Japan Geoscience Union Meeting 2018

Presentation information

[JJ] Oral

M (Multidisciplinary and Interdisciplinary) » M-IS Intersection

[M-IS17] Gas hydrates in environmental-resource sciences

Tue. May 22, 2018 3:30 PM - 5:00 PM A11 (Tokyo Bay Makuhari Hall)

convener:Hitoshi Tomaru(Department of Earth Sciences, Chiba University), Akihiro Hachikubo(Kitami Institute of Technology), Atsushi Tani(神戸大学 大学院人間発達環境学研究科, 共同), Shusaku Goto(Institute for Geo-Resources and Environment National Institute of Advanced Industrial Science and Technology), Chairperson:Ishida Naoto, Aoki Shinsuke

4:15 PM - 4:30 PM

[MIS17-09] Air−Sea CH4 Flux in the Gas Plumes site from Eastern Margin of Japan Sea

*Shinsuke Aoki1, Shujiro Komiya2, Kosuke Noborio3, Ryo Matsumoto4 (1.Graduate School of Agriculture, Meiji University, 2.Max Planck Institute for Biogeochemistry, 3.School of Agriculture, Meiji University, 4.Gas Hydrate Laboratory, Meiji University)

Keywords:shallow gas hydrate, gas plume, gas flux, methane gas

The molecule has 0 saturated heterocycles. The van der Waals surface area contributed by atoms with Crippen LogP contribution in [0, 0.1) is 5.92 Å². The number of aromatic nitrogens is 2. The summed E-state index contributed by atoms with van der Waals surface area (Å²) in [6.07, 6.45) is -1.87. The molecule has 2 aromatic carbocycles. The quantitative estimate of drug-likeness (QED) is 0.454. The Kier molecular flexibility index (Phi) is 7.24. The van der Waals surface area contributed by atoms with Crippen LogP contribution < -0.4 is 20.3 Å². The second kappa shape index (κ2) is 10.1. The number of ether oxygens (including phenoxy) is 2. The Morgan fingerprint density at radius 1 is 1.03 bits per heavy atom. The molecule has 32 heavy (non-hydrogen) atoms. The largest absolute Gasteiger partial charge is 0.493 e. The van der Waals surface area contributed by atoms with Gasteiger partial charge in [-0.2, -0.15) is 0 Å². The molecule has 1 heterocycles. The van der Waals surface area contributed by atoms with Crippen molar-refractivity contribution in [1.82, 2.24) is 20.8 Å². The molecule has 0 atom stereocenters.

Gas seeps have been observed at specific sites on continental slopes and gas hydrate stability fields. Gas seepage was also identified by the fishery echo sounder and multi-beam echo sounder as gas plume in echograms; gas plume represents their location where bubbles are released from the seafloor and rose throughout the water column. If seeped gas from the seafloor was emitted within the gas hydrate stability zone, the gas would react with seawater to form protective hydrate shells that enclose the bubble. This shield results in a decrease in a bubble dissolution rate to sea water, meaning an increase in the lifetime of bubbles as they rise through the water column. Therefore, the gas seeps from the seafloor may contribute to increases in atmospheric gas concentration in some cases. Our objectives were to investigate relationships betweecon gas plume and atmospheric CH4 concentration over the sea surface above gas hydrate / gas plume fields. We conducted continuous measurement of CH4 concentration with meteorological information including wind speed and wind direction. We used the R/V Kaiyo-Maru No.1 and R/V Kaiyo-Maru No.7 (Kaiyo Engineering Co., Ltd., Japan) in 2014 and 2017, respectively. Concentration of atmospheric CH4 was measured on the ship using a wave-length-scanned cavity ring-down spectrometer (WS-CRDS) (model G2201-I, Picarro Inc., USA). Air sample was collected from an air inlet deployed at the upper deck of the ship using an air pump placed in bridge. A conductivity-temperature-depth (CTD) was used for hydrographic measurements. Ship’s location data were obtained with a nautical GPS. We detected increases in atmospheric CH4 concentration close above gas plumes in 2014 and 2017. As CH4 concentration anomalies were observed, the set–air gas flux tended to be large despite either emission or absorption by ocean. Our results suggest that the gas plume could contribute to increases in atmospheric CH4 concentration, but further research is necessary to elucidate its mechanism. This study was conducted under the commission from AIST as a part of the methane hydrate research project funded by METI (the Ministry of Economy, Trade and Industry, Japan). We appreciate the support of the crew onboard R/V No.1 Kaiyo–maru and the crew onboard R/V No.7 Kaiyo–maru.